Shawano Area Writers meeting – Oct. 17, 2013

A big announcement highlighted the monthly meeting of the Shawano Area Writers, held Oct. 17 at the Shawano City-County Library.

Greenwood Law Firm sent the group’s president, Wendy Goerl, a check for $77,090.32 from George Putz’s estate. The money was designated for the Shawano Area Writers to revive the annual writers contest. Details are expected to be worked out in the next few months as to the size and scope of the contest.

Marcie Leitzke, the last active founding member of the Shawano Area Writers, holds up a $77,090.32 check from the estate of George Putz that the group received in October. Putz’s will designated that the money should go toward reviving the group’s annual writing contest. (Photo by Lee Pulaski)

Marcie Leitzke, the last active founding member of the Shawano Area Writers, holds up a $77,090.32 check from the estate of George Putz that the group received in October. Putz’s will designated that the money should go toward reviving the group’s annual writing contest. (Photo by Lee Pulaski)

Barb King suggested looking at having some well-known published authors come to the high schools and middle schools to help spark students’ interest in writing. It was suggested by other members to utilize interest from the Putz check to go toward bringing in authors, as it was unclear whether the estate would allow the original money to go toward anything besides the contest itself.

Terry Misfeldt, who also belongs to the Green Bay Writers Guild, announced that the group is planning a writers’ conference next April and has expressed interest in involving the Shawano Area Writers with planning and development.

For a treat, Lee Pulaski prepared two large casserole dishes with baked macaroni and cheese. He used colby jack cheese and tried out some applewood smoked bacon from Nueske’s for the first time. The dish got positive reviews from the writers.

Dolores Kaliebe shared a letter she wrote to the Madison historical society about genealogy. She hoped to find out information about her father’s family and went through the archives to find out details, with the discovery of one name leading to questions about two more. She noted that she “squealed with delight” when she found some books on the Randall family.

Lois Smith read a letter she wrote to Patty, her daughter who passed away from meningitis. She explained she had to feed her infant daughter in between meal rushes at the restaurant, and that when she had to take Patty to the hospital, the staff assumed she was at fault for her daughter’s condition.

King read part of the sixth chapter for Tug Lake Tales. In it, the teacher, Mrs. Woods announced it was going to be her last week at the school because she was with child. It also introduced the new teacher, Mrs. Craig, who was described as the complete opposite of Mrs. Woods.

Irma Timmons-Arndt read a poem about ascending a hill and observing military officers paying their last respects to one of their fallen.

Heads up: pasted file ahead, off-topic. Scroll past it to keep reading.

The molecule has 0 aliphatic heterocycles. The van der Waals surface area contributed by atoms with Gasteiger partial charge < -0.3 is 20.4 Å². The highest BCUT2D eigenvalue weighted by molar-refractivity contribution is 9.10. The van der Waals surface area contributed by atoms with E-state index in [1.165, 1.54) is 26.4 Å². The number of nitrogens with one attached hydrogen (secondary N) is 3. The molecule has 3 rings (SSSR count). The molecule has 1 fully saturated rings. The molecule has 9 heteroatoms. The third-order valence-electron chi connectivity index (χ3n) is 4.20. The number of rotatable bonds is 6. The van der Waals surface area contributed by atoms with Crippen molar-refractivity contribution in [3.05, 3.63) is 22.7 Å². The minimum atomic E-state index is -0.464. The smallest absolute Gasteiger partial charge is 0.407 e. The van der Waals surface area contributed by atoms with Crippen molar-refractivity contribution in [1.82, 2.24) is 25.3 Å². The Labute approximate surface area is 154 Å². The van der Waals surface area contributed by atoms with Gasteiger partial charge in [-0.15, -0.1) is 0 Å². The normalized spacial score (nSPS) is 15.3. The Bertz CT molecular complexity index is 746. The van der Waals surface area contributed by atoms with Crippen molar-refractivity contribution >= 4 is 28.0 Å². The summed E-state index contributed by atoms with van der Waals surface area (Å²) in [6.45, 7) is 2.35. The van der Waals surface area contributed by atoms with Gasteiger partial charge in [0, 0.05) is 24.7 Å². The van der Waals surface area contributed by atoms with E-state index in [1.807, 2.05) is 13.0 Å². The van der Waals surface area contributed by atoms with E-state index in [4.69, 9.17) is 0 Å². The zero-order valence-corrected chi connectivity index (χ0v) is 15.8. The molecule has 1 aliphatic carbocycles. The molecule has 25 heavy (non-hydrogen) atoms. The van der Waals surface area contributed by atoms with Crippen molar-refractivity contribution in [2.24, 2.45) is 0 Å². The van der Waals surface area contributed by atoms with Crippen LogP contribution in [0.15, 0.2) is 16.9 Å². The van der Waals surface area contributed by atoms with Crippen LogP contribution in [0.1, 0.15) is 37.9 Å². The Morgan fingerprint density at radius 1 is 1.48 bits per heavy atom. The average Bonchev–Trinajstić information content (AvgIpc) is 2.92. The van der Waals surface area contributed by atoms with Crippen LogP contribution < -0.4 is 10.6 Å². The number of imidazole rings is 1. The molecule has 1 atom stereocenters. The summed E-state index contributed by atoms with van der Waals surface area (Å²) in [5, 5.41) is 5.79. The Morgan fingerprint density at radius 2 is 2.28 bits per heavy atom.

Goerl read a poem called “Mr. Lucifer Goes to Washington,” which she noted seemed appropriate given the current political climate. The poem was part of her published book “Fantasms of Freedom.”

Marcie Leitzke read her latest column for the Senior Living section of The Shawano Leader “Ghosts of the Past.” She wrote about moving from a two-bedroom apartment across the hall to a one-bedroom and how looking at some of the pictures she has collected reminded her of past memories of her life.

Misfeldt writing a young adult book about cowboys. He read the fourth chapter, which addressed his protagonist, Thomas, who met up with a Spanish rider named Pablo during the Civil War and decided to travel together for a time.

Misfeldt also read his poem, “A Herd of Birds,” which had been in demand from the Shawano Area Writers. He said the poem came in a dream where he asked the visiting birds where they had been.

Pulaski read his latest blog post, titled “More money for education is a good thing.” The piece addresses a proposed bond election in his hometown of Chino Valley, Ariz., and why it would be a good thing for the community members to vote in favor.

Todd Shewchuk read the end of his second chapter for his work in progress. It showed the farewell between T.J. and the man he loved, Jesse, as he goes to pursue a theater career in New York City.

Carol Schlehlein wrote an essay called “A Very Special Book.” She wrote about a gift she received—an autograph book where the paste for the decals had long disintegrated and the pages had yellowed. In the essay, she expressed dismay about there being fewer thank you notes and gifts of appreciation like the book.

The Shawano Area Writers will hold the next meeting at 10 a.m. on Nov. 21 in the Elsie Engel Reading Room of the Shawano City-County Library. New members are always welcome.